Imagine entering a classroom with your arms full of portable whiteboards. A student looks up, smiles broadly, and says, “Yes—more sketching today! I really enjoy these exercises!” This happened recently in an undergraduate oceanography classroom. Here, we want to share our experiences with collaborative sketching to support students’ sensemaking.
As teachers, we want our students to make sense of how various ocean processes or systems work. Sensemaking is “a dynamic process of building or revising an explanation in order to ‘figure something’ out” (Odden and Russ, 2019). But, where does sensemaking happen in the learning process, and how can we support it? Two metaphors are commonly used to describe learning: “knowledge as acquisition” or “knowledge as participation” (Sfard, 1998). The importance of participation has been stressed in the literature under the umbrella of “active learning” (e.g., Deslauriers et al., 2011, 2019; Freeman et al., 2014).
A third metaphor focuses on “objects of knowledge” (Knorr-Cetina, 2001)—physical representations of ideas or concepts (e.g., texts, sketches, and objects). When a group of students creates physical representations of their learning, they focus on the task and take ownership of the documentation of their learning (Wenger et al., 2002). For example, when a group of students uses a whiteboard to document their discussions, they practice the language of the discipline they are studying (Wood and Kutcher, 2017) while creating a shared understanding of its concepts that is visible to everyone in the same way (Dillenbourg and Traum, 1997), thus constructing a “shared memory” (Dillenbourg and Traum, 2006). The sketches (“objects of knowledge” in pedagogical terms) can be further discussed (Paavola and Hakkarainen, 2005, 2009).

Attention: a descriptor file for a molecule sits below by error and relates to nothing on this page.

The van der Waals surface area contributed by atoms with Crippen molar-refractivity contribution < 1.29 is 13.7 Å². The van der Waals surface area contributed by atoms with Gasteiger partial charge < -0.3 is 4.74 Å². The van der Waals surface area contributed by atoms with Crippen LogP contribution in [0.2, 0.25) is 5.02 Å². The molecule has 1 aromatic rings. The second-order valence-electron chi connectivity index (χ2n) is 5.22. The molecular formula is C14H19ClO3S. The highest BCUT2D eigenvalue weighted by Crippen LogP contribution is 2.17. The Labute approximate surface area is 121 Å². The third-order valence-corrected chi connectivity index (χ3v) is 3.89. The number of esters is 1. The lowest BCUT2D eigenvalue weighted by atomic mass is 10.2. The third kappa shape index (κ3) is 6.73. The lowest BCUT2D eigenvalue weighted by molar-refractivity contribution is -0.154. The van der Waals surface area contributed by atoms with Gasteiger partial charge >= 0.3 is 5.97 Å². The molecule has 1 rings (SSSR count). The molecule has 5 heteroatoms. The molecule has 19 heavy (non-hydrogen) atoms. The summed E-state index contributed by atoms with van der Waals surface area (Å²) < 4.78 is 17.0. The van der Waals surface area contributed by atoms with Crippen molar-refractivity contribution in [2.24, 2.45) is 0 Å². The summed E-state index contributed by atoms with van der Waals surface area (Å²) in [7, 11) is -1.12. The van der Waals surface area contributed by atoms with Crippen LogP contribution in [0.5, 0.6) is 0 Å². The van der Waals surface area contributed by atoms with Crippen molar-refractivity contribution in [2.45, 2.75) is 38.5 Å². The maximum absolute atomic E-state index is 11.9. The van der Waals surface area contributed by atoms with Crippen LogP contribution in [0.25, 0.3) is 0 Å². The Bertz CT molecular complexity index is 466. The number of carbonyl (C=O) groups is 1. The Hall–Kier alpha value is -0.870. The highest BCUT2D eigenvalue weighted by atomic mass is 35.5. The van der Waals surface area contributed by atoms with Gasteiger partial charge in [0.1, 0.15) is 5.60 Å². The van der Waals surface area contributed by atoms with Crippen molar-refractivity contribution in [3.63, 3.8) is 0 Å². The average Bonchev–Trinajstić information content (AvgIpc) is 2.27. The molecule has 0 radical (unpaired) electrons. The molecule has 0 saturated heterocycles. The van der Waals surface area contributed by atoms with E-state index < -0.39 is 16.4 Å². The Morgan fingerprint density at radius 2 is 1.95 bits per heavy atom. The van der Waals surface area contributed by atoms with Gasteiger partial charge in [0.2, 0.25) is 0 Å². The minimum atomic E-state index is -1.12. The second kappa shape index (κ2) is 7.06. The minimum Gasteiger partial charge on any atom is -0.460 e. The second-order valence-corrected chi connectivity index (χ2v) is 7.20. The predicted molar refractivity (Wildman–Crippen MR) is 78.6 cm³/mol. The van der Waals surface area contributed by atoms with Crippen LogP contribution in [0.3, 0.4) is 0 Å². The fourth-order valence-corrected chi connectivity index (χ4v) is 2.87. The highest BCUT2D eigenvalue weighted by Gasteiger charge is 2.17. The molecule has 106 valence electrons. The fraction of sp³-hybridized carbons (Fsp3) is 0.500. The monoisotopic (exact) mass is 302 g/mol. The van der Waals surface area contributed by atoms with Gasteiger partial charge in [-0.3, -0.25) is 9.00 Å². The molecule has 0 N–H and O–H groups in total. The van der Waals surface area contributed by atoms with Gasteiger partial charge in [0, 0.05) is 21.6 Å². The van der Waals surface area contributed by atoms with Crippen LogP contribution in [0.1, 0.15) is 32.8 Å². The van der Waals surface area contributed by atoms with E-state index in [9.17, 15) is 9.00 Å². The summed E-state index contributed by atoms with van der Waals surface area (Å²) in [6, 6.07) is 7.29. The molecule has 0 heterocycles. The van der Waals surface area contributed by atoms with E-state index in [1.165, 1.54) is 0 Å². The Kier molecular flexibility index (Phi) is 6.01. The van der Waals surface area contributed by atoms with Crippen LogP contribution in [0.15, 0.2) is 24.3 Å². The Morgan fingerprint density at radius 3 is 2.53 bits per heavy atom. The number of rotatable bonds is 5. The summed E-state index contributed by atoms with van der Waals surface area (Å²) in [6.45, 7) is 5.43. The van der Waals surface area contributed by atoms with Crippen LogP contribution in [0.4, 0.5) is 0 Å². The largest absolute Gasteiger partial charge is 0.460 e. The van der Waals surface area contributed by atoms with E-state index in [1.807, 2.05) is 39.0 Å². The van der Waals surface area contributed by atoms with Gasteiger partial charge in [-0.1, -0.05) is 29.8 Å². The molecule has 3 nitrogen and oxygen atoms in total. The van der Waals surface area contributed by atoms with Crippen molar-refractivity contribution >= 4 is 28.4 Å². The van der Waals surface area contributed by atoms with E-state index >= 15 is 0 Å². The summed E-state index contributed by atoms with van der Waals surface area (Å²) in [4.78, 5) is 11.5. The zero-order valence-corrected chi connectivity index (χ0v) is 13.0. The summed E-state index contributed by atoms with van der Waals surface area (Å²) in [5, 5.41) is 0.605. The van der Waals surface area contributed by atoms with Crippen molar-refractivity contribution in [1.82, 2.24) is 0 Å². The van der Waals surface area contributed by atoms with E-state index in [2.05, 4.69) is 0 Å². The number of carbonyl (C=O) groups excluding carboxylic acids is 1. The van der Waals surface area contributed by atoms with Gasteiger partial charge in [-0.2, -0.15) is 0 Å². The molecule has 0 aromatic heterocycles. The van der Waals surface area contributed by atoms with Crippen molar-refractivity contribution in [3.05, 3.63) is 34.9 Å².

When designing learning situations, teachers continuously make decisions about how to engage students and what kinds of artifacts they ask them to create, and they consider how a series of exercises and instructions can support the students’ learning. When students produce physical representations of their discussions, the instructor can get a good overview of the many discussions taking place in the classroom and better evaluate and decide how to proceed and interact with the students.
We use collaborative sketching exercises to support students’ sensemaking and help them reach two main goals: (1) development of conceptual understandings of central ocean processes or systems, and (2) development of well-founded and testable hypotheses for various practical experiments. During the collaborative sketching activity, students sketch, negotiate, interact with the teacher or other groups, re-sketch, and try to arrive at final sketches they can explain and that make sense (see Examples 1 and 2).
How to Use Collaborative Sketching
We roughly divide the collaborative sketching activity into four steps:
- Step 1. Establish the boundary conditions. Understand the task, retrieve prior knowledge, and outline the framework for the sketch.
- Step 2. Consider the relevant processes to gain a mechanistic understanding. Make lists of, and sort/compare, important elements and include them in the sketch.
- Step 3. Analyze and conclude. Make sense of the theory and how various processes and systems interact. This is where we bring in experiments, mini-lectures, etc.
- Step 4. Apply the knowledge. Analyze various situations or come up with similar examples.